But if you want the full-on experience of this flick, the Men in Black: Limited Edition is the only way to go. It's 2 discs pack everything from the regular Collector's Series discs, and throw in even more. I have only one complaint about the Limited Edition, which is that this is the only version of Men in Black on DVD to contain a full frame version of the film. I think that was a mistake - the full frame should have been its own, separately available disc. The reason for this, is that anyone who wants all the added bonus material this 2-disc set gives you, probably also wants a DTS sound option... but no dice here. In any case, that's a tiny complaint. Disc One of this set contains the two versions of the film (anamorphic widescreen and full frame), along with the visual commentary and the audio options. THIS version, for whatever reason, again features different subtitle choices: English, French, Spanish, Cantonese and Mandarin... but no Japanese (I'm sure there's a reason for this, but I have no idea what it is). This disc also includes an added Technical audio commentary track with Sonnenfeld, creature man Rick Baker and members of the ILM effects team, as they talk about the make-up effects, cinematography, opening credits, head-exploding effects, giant bug creations and more. You special effects nuts will eat this stuff up. All of the bonus material found in the Creating MiB and Meet the MiB sections of the Collector's Series discs are relegated to Disc Two in this Limited Edition, as are all the DVD-ROM extras. The key thing to note about that, is that there are several new bonus items only available here. First, the conceptual art and production photo galleries have been "extended" from the Collector's Series versions, meaning that many more stills have been added to an already comprehensive collection of images. Also, in addition to the Tunnel Scene Deconstruction, you're treated to another such multi-angle presentation on the Edgar Bug Fight Scene, again with optional technical commentary and a Sonnenfeld introduction. There's also a new selection in the Art & Animation section which shows you the development of various creatures in the film, step by step from concept art to the final creature. As you step through it, the images "morph" from one to the next. It's a nice touch. But the coolest added bonus that the Limited Edition gives you are the Scene Editing Workshops, which allow you to edit your own versions of three major scenes in the film. You go through each scene shot by shot, selecting from a number of available digital bits of "film" as you go. Once you've compiled a version you like, you can watch it and then compare it to the final version of the scene that appeared in the movie. This is a nifty feature that pushes the idea and fun of what you can do with the capabilities of the DVD format. I think people will really get a kick out of this. Now... add all THAT together with a bigger, badder collector's booklet and a collectible poster drawing of "Farmer Edgar" signed by Sonnenfeld and Baker (a limited number of which will feature their ACTUAL handwritten signatures), and wrap it all up in a nifty black library case, and you've got just about everything you could possibly want about this film in one sweet little DVD box.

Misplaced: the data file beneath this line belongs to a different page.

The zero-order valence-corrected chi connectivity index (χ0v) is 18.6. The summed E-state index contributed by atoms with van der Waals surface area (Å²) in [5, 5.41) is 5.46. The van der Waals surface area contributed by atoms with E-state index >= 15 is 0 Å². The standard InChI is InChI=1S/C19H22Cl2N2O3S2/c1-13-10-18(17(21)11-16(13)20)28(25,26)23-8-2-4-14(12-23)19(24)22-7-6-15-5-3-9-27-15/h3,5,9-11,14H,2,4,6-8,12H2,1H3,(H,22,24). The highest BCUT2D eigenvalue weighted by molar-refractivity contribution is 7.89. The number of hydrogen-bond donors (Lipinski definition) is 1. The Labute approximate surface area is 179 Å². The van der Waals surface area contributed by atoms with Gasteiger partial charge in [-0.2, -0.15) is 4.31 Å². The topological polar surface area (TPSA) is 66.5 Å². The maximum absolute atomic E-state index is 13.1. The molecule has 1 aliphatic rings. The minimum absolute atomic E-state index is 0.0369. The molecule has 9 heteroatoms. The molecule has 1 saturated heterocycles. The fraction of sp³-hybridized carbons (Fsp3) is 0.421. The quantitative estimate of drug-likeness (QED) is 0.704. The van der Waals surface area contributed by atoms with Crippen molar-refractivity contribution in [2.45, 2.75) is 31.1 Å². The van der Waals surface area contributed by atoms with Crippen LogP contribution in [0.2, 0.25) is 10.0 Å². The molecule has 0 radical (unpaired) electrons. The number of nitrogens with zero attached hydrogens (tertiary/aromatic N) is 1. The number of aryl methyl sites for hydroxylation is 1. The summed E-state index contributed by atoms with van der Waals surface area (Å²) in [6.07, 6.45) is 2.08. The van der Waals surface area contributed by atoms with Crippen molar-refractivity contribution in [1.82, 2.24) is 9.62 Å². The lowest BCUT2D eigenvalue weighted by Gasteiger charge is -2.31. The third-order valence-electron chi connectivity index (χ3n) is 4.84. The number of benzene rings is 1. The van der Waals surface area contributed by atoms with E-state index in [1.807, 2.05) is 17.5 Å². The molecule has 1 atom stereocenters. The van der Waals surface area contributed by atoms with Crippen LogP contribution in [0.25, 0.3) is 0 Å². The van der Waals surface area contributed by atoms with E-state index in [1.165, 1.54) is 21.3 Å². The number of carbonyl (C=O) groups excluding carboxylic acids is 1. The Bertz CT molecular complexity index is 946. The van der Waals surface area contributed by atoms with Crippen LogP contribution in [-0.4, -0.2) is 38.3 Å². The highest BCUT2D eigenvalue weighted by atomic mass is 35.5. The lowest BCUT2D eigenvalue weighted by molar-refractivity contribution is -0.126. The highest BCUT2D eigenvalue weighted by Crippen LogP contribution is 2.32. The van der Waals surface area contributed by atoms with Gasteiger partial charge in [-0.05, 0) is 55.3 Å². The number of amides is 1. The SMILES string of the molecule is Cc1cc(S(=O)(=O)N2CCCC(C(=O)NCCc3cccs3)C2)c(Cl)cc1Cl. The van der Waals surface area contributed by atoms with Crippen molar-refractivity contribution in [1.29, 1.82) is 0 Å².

We think Men in Black is a pretty fun summer flick, and these DVDs are a fine way to wait out the Winter until the next summer blockbuster season. The Men in Black: Limited Edition is almost as cool, in its own way, as Artisan's T2: Ultimate Edition or Disney's The Ultimate Toy Box. And if you go the less expensive route, or really want DTS sound, you're gonna be very happy with the quality and the sheer amount of extras you'll get on either of the Men in Black: Collector's Series discs. Cudos to Columbia TriStar for blowing us away again. How many rabbits do you guys have up your sleeves, anyway?

Todd Doogan
todddoogan@thedigitalbits.com

Bill Hunt
billhunt@thedigitalbits.com


Men In Black: Collector's Series


Men In Black: Collector's Series (DTS)


Men In Black: Limited Edition